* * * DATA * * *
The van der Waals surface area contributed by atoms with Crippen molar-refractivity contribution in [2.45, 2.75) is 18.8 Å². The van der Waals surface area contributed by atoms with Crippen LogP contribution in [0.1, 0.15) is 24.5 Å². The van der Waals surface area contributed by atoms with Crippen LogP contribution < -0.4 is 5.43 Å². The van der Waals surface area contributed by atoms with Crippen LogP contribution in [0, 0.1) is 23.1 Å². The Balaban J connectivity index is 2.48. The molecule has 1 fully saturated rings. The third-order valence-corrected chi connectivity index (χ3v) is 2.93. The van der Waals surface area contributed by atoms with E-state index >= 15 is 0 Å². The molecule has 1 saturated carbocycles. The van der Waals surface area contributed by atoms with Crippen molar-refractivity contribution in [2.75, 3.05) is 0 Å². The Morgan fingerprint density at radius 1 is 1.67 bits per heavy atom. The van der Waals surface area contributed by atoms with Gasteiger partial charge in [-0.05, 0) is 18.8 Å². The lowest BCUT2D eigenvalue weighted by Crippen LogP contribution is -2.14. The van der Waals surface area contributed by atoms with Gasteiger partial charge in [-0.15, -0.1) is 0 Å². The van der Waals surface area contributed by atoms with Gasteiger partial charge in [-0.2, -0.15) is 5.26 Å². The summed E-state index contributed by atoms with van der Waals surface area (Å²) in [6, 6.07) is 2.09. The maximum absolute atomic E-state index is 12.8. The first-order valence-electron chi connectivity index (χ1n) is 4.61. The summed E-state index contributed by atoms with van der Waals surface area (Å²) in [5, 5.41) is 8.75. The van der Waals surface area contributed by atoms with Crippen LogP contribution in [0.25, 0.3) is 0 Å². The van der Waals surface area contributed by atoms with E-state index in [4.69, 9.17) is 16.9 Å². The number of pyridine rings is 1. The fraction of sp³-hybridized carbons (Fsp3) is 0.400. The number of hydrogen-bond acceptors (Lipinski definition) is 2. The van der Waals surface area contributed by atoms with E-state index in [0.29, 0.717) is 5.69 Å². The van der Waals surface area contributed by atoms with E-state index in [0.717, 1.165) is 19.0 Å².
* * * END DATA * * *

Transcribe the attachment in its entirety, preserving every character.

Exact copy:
The van der Waals surface area contributed by atoms with Crippen molar-refractivity contribution in [2.45, 2.75) is 18.8 Å². The van der Waals surface area contributed by atoms with Crippen LogP contribution in [0.1, 0.15) is 24.5 Å². The van der Waals surface area contributed by atoms with Crippen LogP contribution < -0.4 is 5.43 Å². The van der Waals surface area contributed by atoms with Crippen LogP contribution in [0, 0.1) is 23.1 Å². The Balaban J connectivity index is 2.48. The molecule has 1 fully saturated rings. The third-order valence-corrected chi connectivity index (χ3v) is 2.93. The van der Waals surface area contributed by atoms with E-state index >= 15 is 0 Å². The molecule has 1 saturated carbocycles. The van der Waals surface area contributed by atoms with Crippen molar-refractivity contribution in [2.75, 3.05) is 0 Å². The Morgan fingerprint density at radius 1 is 1.67 bits per heavy atom. The van der Waals surface area contributed by atoms with Gasteiger partial charge in [-0.05, 0) is 18.8 Å². The lowest BCUT2D eigenvalue weighted by Crippen LogP contribution is -2.14. The van der Waals surface area contributed by atoms with Gasteiger partial charge in [-0.15, -0.1) is 0 Å². The van der Waals surface area contributed by atoms with Gasteiger partial charge in [-0.2, -0.15) is 5.26 Å². The summed E-state index contributed by atoms with van der Waals surface area (Å²) in [6, 6.07) is 2.09. The maximum absolute atomic E-state index is 12.8. The first-order valence-electron chi connectivity index (χ1n) is 4.61. The summed E-state index contributed by atoms with van der Waals surface area (Å²) in [5, 5.41) is 8.75. The van der Waals surface area contributed by atoms with Crippen LogP contribution in [0.25, 0.3) is 0 Å². The van der Waals surface area contributed by atoms with E-state index in [4.69, 9.17) is 16.9 Å². The number of pyridine rings is 1. The fraction of sp³-hybridized carbons (Fsp3) is 0.400. The number of hydrogen-bond acceptors (Lipinski definition) is 2. The van der Waals surface area contributed by atoms with E-state index in [0.29, 0.717) is 5.69 Å². The van der Waals surface area contributed by atoms with E-state index in [0.717, 1.165) is 19.0 Å².